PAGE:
"Every heterosexual relationship feels to me like a multicultural relationship," the first caller said.
And so began "Family Life Hotline," a new weekly call-in therapy talk show on Berkeley-based radio station KPFA. The show is sponsored by Jewish Family and Children's Services of the East Bay. Its cohosts, mental health counselors Ruth Fremes and John Thompson, invite two guest counselors each week to discuss diverse topics ranging from domestic violence to pets and their impact on the family.
Based on that first caller's provocative lament, four on-air therapists began fielding questions and comments from callers around the Bay Area.
The topic for that first episode one recent Wednesday was interethnic relationships. But the first caller felt her problems were more complicated than that.
"Sometimes I wonder if the differences between my Southern Baptist husband and my Jewish self is because I'm a first-born and he's a last-born, or because I'm Jewish and he's Southern Baptist, or because I'm female and he's male," she said.
A subsequent caller, however, reported that his parents disapprove of his marriage simply because it is intercultural. He and his parents "don't talk for awhile, then we talk on the phone, then it becomes a fight," the caller said.
Guest counselors Joel Crohn and clinical social worker William French offered supportive though often plainly pragmatic advice to him — and to the other callers already involved in or even contemplating an intercultural relationship.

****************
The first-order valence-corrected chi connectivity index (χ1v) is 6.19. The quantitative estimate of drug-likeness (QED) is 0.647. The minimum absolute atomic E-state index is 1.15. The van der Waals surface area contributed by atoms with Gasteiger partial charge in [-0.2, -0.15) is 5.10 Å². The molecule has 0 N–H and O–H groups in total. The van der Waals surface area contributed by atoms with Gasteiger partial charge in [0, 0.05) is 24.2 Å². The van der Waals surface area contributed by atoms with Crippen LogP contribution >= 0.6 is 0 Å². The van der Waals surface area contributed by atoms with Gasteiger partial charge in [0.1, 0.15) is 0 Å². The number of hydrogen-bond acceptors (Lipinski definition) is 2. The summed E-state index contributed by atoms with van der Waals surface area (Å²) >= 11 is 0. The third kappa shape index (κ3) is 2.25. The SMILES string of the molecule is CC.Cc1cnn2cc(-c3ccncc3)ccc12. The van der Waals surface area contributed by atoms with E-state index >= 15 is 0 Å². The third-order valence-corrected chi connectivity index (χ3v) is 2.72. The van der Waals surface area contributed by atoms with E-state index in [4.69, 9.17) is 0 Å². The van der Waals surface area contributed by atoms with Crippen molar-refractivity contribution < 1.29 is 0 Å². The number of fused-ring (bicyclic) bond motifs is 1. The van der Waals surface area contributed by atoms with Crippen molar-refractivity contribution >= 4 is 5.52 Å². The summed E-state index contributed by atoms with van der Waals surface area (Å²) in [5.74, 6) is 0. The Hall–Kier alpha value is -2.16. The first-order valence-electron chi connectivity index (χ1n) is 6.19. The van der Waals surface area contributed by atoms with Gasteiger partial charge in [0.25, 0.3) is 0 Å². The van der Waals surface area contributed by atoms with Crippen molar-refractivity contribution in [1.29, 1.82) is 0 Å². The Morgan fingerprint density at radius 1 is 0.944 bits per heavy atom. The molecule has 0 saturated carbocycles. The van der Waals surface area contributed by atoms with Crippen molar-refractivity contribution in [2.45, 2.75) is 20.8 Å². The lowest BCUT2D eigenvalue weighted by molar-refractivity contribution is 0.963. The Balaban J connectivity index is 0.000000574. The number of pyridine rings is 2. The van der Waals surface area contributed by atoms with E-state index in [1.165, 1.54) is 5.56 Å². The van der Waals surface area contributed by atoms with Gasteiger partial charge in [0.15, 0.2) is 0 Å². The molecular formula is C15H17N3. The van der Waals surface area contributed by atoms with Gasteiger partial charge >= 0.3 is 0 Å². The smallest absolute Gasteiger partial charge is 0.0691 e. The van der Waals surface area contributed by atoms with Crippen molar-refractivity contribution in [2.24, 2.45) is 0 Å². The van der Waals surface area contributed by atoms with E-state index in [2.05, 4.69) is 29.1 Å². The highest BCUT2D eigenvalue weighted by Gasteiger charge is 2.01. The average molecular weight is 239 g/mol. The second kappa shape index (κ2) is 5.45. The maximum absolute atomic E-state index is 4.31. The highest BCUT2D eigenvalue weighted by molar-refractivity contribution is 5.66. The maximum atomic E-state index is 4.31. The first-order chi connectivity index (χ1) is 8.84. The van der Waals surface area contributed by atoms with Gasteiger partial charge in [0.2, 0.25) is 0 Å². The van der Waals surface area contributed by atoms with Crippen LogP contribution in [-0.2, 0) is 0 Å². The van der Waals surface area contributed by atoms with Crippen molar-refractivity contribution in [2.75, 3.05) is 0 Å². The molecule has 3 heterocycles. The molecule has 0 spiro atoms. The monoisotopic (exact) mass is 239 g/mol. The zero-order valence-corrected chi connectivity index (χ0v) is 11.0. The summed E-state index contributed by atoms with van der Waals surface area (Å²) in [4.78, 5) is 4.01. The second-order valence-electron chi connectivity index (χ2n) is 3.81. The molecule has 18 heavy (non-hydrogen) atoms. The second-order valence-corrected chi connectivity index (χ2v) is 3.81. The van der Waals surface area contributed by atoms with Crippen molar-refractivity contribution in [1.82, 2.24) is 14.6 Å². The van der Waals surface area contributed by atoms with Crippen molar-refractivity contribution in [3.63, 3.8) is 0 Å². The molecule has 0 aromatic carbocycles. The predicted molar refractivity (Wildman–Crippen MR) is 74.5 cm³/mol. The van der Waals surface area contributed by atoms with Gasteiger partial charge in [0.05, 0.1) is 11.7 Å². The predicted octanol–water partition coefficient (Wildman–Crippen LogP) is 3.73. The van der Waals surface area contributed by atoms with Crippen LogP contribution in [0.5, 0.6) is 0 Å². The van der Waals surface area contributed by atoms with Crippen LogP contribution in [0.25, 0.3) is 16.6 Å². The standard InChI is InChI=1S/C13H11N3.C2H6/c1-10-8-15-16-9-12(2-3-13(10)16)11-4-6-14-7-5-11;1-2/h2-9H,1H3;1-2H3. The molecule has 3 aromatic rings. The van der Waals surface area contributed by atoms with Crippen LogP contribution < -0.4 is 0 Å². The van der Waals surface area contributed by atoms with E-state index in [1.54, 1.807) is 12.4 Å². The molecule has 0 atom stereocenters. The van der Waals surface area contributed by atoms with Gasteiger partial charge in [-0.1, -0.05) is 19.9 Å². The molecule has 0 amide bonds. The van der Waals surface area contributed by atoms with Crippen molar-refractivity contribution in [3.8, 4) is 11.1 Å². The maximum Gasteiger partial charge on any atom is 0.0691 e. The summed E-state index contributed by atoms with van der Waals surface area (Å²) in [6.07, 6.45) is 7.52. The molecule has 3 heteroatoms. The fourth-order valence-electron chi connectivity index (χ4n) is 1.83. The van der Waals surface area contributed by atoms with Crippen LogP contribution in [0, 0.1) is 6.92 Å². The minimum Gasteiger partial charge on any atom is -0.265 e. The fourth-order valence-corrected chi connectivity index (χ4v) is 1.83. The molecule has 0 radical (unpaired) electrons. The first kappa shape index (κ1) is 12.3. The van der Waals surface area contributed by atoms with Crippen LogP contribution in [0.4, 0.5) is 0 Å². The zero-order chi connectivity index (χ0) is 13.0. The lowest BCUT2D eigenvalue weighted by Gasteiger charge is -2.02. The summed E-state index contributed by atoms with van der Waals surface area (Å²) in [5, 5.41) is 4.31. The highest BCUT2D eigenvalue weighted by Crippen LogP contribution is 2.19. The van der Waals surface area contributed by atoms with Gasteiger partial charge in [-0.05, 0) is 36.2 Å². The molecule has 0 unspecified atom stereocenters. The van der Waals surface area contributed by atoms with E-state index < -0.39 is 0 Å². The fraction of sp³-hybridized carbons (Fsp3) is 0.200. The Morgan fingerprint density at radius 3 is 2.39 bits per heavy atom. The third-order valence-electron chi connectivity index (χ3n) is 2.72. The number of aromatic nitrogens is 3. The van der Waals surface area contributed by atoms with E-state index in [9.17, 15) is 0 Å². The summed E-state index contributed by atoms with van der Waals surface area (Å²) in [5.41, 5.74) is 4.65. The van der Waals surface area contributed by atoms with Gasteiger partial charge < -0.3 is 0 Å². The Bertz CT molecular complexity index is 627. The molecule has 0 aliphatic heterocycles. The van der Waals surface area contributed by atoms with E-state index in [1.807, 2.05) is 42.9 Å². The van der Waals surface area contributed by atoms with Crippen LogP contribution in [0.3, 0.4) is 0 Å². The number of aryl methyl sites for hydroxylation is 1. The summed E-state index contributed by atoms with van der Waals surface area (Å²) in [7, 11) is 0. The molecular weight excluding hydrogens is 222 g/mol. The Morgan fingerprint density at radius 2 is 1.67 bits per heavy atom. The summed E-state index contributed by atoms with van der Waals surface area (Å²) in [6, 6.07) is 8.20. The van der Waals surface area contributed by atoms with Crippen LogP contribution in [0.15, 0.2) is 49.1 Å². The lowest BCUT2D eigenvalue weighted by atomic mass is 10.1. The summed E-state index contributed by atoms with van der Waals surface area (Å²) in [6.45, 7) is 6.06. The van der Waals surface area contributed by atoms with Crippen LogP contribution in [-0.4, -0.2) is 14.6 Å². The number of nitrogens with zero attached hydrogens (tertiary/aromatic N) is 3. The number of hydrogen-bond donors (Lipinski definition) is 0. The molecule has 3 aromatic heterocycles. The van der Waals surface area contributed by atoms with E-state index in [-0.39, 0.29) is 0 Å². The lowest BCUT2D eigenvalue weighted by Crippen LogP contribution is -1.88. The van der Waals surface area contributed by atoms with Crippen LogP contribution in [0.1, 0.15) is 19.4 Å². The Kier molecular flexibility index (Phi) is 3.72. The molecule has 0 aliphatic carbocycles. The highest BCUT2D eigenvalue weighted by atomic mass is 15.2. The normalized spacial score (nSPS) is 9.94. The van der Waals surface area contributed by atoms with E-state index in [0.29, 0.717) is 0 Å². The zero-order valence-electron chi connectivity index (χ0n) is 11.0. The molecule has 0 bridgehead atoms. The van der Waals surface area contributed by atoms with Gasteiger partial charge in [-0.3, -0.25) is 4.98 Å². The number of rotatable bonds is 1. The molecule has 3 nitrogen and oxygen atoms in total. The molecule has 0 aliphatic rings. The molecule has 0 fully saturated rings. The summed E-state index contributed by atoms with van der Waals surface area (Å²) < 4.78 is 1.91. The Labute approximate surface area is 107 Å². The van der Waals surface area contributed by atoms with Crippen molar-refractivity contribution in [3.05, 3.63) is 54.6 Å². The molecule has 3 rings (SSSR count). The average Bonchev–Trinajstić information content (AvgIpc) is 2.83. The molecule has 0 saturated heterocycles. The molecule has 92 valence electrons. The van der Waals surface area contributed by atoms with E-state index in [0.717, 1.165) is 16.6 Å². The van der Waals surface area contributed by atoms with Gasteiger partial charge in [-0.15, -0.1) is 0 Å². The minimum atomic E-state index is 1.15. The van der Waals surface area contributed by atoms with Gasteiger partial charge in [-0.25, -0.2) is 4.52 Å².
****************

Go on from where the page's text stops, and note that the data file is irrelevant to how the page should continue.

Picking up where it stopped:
"Have you talked about how it would be [for you and your partner] to go through the life cycle together," said Crohn, a psychotherapist and author. "It's easy to fall in love. It's a lot more difficult to walk through life in love…The bloom of new love always wears off by itself."
The calls kept coming in, even after the show was over.
"At all times, we had three calls on hold," co-host Ruth Fremes said.
A Canadian Broadcasting Company personality for 25 years. Fremes relocated to Berkeley 11 years ago and entered the mental health field. She now works as a clinical intern at Jewish Family and Children's Services. She started assembling the radio show after the services' counseling center moved to a new location and a growing number of would-be clients clearly needed help.
"No one knew where [the center] was" after the move, Fremes recalled. "I sat there by myself and said, `Why not go on the air and tell them?'"
Fellow mental health professionals recommended John Thompson when they learned Fremes was seeking a co-host. Thompson has been a social worker for 25 years and now heads the family violence counseling program at West Oakland's mental health department.
The show is scheduled to run for 14 weeks. Guests have included representatives of Men Evolving Non-Violently (MEN), a Santa Rosa-based support group for men who have committed domestic violence and/or who recognize violence within themselves.
A Thanksgiving show featured the topic "Do you dread the holidays?"'
The hotline is open to all callers although Fremes and Thompson encourage callers with specific troubles. One of the main goals is to let callers and listeners know about the range of mental health services available in the Bay Area.
"We want to tell people there's help out there," Fremes said. "We want people to know that psychotherapy helps."